10. Fold the larger tube (the lining) in half wrong sides together, aligning the raw edges and creating a folded edge opposite. Pin the raw edges together but don't pin the top of the tube closed.
  11. Slip the lining tube over the quilted exterior tube. 
  12. Align the upper raw edges of all the layers. Match up the side seams of the tubes. Pin in place around the top through all the layers.
  13. Slip this "double tube" inside the remaining smaller sleeve tube, which should still be wrong side out. 
  14. Align the upper raw edge of this tube with the double tube and re-pin around the top through all the layers. The side seem of the sleeve tube should also be aligned with the other side seams.
  15. Working in a circle from the inside and using a ½" seam allowance, stitch all the way around the top through all the layers. 
  16. Pull apart the unit so the lining is pulled out through the top on one side and the quilted exterior and sleeve are on the opposite side. 
  17. Fold under the bottom raw edge of both the exterior tube and the lining tube ½" to create a clean folded edge on both. 
  18. Match up the sleeve to the exterior. The two pieces are wrong sides together and the bottom folded edges are flush. Adjust the ½" folds if needed to insure the bottom edge is perfectly flush and the cover will sit flat. Pin in place all around the bottom.
  19. Edgestitch in place around the entire bottom through all the layers. The lining should still be pulled out in the opposite direction so it will not get caught in this seam.
  20. The unit should now look like a tube with two sections: quilted exterior and sleeve on one side, folded lining on the other. 
  21. Slip the quilted exterior/sleeve portion of the tube over the can. Push the lining down into place inside the can.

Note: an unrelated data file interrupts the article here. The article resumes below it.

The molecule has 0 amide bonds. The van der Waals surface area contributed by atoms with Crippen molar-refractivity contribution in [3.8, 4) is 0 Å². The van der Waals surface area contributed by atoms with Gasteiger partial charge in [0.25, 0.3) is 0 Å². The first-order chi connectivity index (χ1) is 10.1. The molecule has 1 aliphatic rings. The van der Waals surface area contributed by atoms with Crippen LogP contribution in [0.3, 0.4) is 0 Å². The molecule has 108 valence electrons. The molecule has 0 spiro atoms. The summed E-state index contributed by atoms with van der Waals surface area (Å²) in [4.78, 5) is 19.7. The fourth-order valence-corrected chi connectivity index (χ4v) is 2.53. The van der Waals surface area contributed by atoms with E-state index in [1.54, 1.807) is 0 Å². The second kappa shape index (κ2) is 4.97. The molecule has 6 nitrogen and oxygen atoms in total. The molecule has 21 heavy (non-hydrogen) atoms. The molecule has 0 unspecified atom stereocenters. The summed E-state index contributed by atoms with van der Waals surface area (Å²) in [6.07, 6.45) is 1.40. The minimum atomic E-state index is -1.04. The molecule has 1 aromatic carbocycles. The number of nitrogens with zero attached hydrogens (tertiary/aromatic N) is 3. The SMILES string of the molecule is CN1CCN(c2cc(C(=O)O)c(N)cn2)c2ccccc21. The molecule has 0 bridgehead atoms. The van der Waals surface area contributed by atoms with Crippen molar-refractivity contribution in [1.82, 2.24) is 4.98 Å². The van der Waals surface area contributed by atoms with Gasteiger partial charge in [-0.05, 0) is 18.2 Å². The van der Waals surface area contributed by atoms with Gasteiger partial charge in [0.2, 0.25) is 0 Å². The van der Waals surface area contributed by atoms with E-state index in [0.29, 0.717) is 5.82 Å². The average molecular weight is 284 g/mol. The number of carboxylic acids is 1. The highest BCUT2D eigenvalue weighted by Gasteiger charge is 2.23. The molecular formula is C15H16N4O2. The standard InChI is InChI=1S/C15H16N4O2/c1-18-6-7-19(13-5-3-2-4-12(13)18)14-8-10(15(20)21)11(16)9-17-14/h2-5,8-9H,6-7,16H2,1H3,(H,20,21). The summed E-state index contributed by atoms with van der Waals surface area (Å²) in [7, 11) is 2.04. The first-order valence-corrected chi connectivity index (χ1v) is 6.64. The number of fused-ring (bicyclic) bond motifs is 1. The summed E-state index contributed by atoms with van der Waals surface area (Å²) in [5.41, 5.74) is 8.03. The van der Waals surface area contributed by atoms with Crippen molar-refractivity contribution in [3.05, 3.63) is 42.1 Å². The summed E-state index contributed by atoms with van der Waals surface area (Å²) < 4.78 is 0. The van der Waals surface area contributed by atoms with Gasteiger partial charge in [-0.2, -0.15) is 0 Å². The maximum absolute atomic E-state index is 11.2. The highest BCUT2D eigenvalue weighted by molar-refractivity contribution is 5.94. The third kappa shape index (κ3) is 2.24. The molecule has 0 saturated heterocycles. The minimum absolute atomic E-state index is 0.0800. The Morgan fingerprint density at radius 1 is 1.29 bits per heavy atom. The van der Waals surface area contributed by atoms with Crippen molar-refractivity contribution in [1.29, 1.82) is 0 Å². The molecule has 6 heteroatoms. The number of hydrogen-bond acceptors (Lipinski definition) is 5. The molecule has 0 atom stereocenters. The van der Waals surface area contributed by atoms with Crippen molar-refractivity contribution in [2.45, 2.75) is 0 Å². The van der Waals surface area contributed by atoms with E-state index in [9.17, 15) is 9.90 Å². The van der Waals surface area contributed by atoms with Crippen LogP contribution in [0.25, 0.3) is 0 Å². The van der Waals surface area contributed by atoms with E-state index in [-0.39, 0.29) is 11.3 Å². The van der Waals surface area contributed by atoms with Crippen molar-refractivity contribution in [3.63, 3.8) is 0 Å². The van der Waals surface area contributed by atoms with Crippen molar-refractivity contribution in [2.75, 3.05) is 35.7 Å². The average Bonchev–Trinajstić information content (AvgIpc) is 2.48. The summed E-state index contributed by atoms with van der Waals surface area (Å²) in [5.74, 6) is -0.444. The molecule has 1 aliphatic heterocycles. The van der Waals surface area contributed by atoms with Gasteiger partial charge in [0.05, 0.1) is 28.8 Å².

Band and flower embellishment

  1. When all three cans are covered, arrange them into a group on a flat surface.
  2. Find the length of webbing. Wrap the webbing around the group of cans, overlapping the ends of the webbing 1". Mark the overlap with a pin.
  3. Trim the excess webbing at the pin mark. Overlap the raw ends again by 1" and stitch together with an 1" "X-box."
  4. Complete using the Fabric Flower tutorial featured in our Series opening article. We made just two changes: 1) we reduced the starting size from 5" x 44" to the 3½" x 36" size specified above so our petals would be 2" in width, and 2) we eliminated the dowel as a "stem." Instead, we simply rolled the flower on itself rather than around the dowel. We used the contrasting red thread as our accent topstitching.


Project Design: Alicia Thommas      
Sample Creation and Instructional Outline: Michele Mishler



Comments (9)

Leah s said:
Leah s's picture

I think some of the confusion comes because both the exterior and lining are double sided. This makes for a nicely finished project.  It would be possible to sew an equal sized lining right sides together with the exterior and finish by folding under and top stitching the raw edges. 

Liz Johnson.Editor.Sew4Home said:
Liz Johnson.Editor.Sew4Home's picture

@ Leah s - the two "tubes" are actually single sided, but then - yes - by assembling as we did, we made sure it could be both a snug fit and finished inside the can and out. You could certainly choose to leave the inside of the can plain. Your're right -- much faster 

G-Nana said:
G-Nana's picture

I got stuck for a little while  on  #10 also had to read it over and over after you make the large tube then fold it inside itself to match up the raw edges, to leave a fold at one end. Hope that might help not sure how to explain it better either.  My seam was a little fat will just trim short next time, not sure how else to fix that.  They still turned out cute, love them.


Liz Johnson.Editor.Sew4Home said:
Liz Johnson.Editor.Sew4Home's picture

@ G-Nana - glad you had success. Anything three dimensional, even something as simple as these cups, can be a challenge to explain.

setking said:
setking's picture

I love this idea, and tried it, but couldn't make heads or tails of it after instruction #9.   It is very confusing to me, and very disappointing.  

Liz Johnson.Editor.Sew4Home said:
Liz Johnson.Editor.Sew4Home's picture

@ setking - I'm not sure exactly where your confusion is. We do try to be as clear as possible with our instructions and photos. Sometimes, making a prototype from scraps or even paper towels can be a help.

missusg said:
missusg's picture

can you not see this on your table during a family gathering!!! LOVE IT!!

Add new comment

*Sew4Home reserves the right to restrict comments that don’t relate to the article, contain profanity, personal attacks or promote personal or other business.
By submitting this form, you accept the Mollom privacy policy.